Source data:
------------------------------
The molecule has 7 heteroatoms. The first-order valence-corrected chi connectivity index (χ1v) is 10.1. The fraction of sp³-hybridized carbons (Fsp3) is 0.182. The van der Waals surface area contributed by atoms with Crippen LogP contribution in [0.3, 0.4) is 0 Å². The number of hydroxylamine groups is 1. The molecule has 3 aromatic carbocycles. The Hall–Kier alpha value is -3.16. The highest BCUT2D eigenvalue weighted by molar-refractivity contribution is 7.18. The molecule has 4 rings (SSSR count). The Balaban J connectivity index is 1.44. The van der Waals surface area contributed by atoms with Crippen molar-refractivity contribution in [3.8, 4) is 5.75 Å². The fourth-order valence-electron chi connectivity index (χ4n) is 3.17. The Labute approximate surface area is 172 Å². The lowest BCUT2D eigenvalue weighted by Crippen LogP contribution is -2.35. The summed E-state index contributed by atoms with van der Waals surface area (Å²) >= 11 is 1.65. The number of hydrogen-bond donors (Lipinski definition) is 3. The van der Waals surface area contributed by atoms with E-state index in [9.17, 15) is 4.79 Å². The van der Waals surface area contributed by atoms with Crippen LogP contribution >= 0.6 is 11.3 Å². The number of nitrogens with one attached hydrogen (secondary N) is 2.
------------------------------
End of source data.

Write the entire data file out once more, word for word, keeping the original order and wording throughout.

The molecule has 7 heteroatoms. The first-order valence-corrected chi connectivity index (χ1v) is 10.1. The fraction of sp³-hybridized carbons (Fsp3) is 0.182. The van der Waals surface area contributed by atoms with Crippen LogP contribution in [0.3, 0.4) is 0 Å². The number of hydroxylamine groups is 1. The molecule has 3 aromatic carbocycles. The Hall–Kier alpha value is -3.16. The highest BCUT2D eigenvalue weighted by molar-refractivity contribution is 7.18. The molecule has 4 rings (SSSR count). The Balaban J connectivity index is 1.44. The van der Waals surface area contributed by atoms with Crippen molar-refractivity contribution in [3.8, 4) is 5.75 Å². The fourth-order valence-electron chi connectivity index (χ4n) is 3.17. The Labute approximate surface area is 172 Å². The lowest BCUT2D eigenvalue weighted by Crippen LogP contribution is -2.35. The summed E-state index contributed by atoms with van der Waals surface area (Å²) >= 11 is 1.65. The number of hydrogen-bond donors (Lipinski definition) is 3. The van der Waals surface area contributed by atoms with E-state index in [9.17, 15) is 4.79 Å². The van der Waals surface area contributed by atoms with Crippen LogP contribution >= 0.6 is 11.3 Å². The number of nitrogens with one attached hydrogen (secondary N) is 2.